A few weeks ago, we were asked to evaluate a product called the AnimAlarm, a simple solution to a very big problem for many RV owners. The Animalarm is a little gadget that wirelessly monitors the temperature in any environment. Even better, it TEXTS you when the temperature gets too hot or too cold! Read on for our Review.
We got Lucy from the Chicago pound when we still lived in an apartment, but she always loved camping in the Airstream, so we figured she’d be fine with fulltime living. She still loves it — she loves riding in the truck, she loves hiking and watching the ducks. However, Lucy doesn’t like any dog bed.
For example, dog bed covered with super soft quilting fabric:
REI air bed:
I gave up on any kind of bed, and thought a soft blanket would be nice:
Maybe we’ll try the REI bed again:
How about something soft to lie on outside?
I’ll take all dog bed recommendations!!
From Palm Canyon, our goal was to do the Pacific Coast Highway all the way up the coast to Oregon. We didn’t need to stop in San Diego, and didn’t want to back track out of the park, so we looked at the map and decided to take Montezuma Valley Road to meet up with Rt. 79 , which leads to Temecula, where you can take any number of roads to 101 and the coast. Montezuma Valley Road winds up to 1300 ft at its peak, and is wonderful practice for the PCH:
A few hours later, this route will take you past LA (worst roads ever?), and you reach the coast!
Carpinteria was our first stop, and also Lucy’s first time in the ocean:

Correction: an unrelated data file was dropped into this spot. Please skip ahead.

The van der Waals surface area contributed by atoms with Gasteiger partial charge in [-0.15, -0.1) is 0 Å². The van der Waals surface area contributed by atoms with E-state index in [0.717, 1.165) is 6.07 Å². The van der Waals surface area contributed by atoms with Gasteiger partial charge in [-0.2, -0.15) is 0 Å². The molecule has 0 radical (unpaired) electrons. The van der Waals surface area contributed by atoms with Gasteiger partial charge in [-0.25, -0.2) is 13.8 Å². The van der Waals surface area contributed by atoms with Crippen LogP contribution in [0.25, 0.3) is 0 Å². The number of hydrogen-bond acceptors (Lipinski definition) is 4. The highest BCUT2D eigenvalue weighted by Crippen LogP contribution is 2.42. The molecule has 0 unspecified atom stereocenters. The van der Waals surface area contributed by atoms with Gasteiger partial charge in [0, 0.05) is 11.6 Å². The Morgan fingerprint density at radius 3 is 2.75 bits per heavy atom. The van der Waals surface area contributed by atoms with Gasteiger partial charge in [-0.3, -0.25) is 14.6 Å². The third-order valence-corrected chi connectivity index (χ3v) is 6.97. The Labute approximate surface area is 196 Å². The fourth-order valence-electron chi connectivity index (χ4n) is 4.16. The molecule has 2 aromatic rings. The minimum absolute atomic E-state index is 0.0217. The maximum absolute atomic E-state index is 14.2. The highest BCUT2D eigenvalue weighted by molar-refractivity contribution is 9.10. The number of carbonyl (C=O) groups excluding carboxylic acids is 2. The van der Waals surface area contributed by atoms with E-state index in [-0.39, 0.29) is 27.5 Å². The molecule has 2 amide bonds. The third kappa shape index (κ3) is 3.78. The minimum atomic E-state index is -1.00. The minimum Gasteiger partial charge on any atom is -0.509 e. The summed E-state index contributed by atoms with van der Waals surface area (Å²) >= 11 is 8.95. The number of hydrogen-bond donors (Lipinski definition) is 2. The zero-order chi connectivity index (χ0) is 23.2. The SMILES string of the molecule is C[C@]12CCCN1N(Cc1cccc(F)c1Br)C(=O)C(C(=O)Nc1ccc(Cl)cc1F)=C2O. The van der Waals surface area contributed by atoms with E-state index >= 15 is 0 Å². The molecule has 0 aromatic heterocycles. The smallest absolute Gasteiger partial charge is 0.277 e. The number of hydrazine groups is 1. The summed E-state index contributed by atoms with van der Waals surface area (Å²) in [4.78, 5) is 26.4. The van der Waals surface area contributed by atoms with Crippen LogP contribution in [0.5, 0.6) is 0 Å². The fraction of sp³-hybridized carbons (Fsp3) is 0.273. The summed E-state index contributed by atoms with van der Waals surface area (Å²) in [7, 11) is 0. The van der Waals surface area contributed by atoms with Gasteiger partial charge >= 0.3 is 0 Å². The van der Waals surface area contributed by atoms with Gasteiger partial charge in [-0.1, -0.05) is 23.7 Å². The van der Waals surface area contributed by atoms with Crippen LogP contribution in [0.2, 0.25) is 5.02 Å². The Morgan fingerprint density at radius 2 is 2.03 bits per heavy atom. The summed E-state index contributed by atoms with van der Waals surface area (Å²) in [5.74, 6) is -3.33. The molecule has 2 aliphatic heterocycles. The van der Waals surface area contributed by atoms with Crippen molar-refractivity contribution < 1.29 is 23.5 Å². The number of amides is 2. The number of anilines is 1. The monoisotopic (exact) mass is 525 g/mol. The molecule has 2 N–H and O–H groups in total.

Everyone’s tastes are different when it comes to state parks, and everyone has different needs. My needs revolve around a place being scenic, clean and uncrowded (I’ll add cheap to that list, but I know that’s asking a lot). Carpeteria, The State Park, didn’t exactly fit those needs, but overall it was an ok place to park next to the ocean.
We didn’t make reservations anywhere in California because you have to make them at least 2 days in advance, and we couldn’t really think that far ahead on this trip, so we pulled up to the gate where the conversation went something like this:
Me: Hi, do you have any spots available with hook-ups?
Rollie Fingers-looking Guy: Yep, that’s $50. Cash only.
Me: Hmm, how about no hook ups?
RF: Do you want ocean side?
Me: Sure, that would be great.
RF: That’s $50. Cash only.
Me: How about not ocean side?
RF: $35. Cash only.
So we took a non-hook up, non-ocean-side parking spot and found a place where we could walk the dog along the beach. To get to that beach, you have to walk through the high-end spots with hooks up, it’s basically a mall parking lot.
What this little town has going for it, in my opinion, is just that: Carpinteria, The Town. We enjoyed the town much more than the park, or even the ocean. Since we needed a break from cooking in the Airstream, we decided to walk to town for dinner. There were a bunch of places to choose from — sushi, upscale American, seafood, Mexican and a local diner. We decided on Nutbelly Pizza because there were people inside, they had Monday Night Football on and the pizza smelled great — which it was. On our way to Nutbelly, we passed a place called Esau’s which looked part diner – part seafood shack, but it was closed. We decided it would be our breakfast spot before we left.
Esau’s wins for best meal of the trip (so far). Here’s why:
What else we liked about the town:
It was cold and rainy the next day, so we decided to move on. Carpinteria was a good rest before we hit, what I would call, The Xanax Trail: PCH.
We spent Halloween weekend with our WBCCI group, HOTC, at the beautiful LBJ Grassland National Historical Park just about an hour west of Denton, TX. I was looking forward to this campout for numerous reasons …. 1. Boondocking. We haven’t really tested the new Airstream in a no-hook-ups-situation. 2. It was Halloween. 3. It was my birthday. It was a perfect storm of fun!!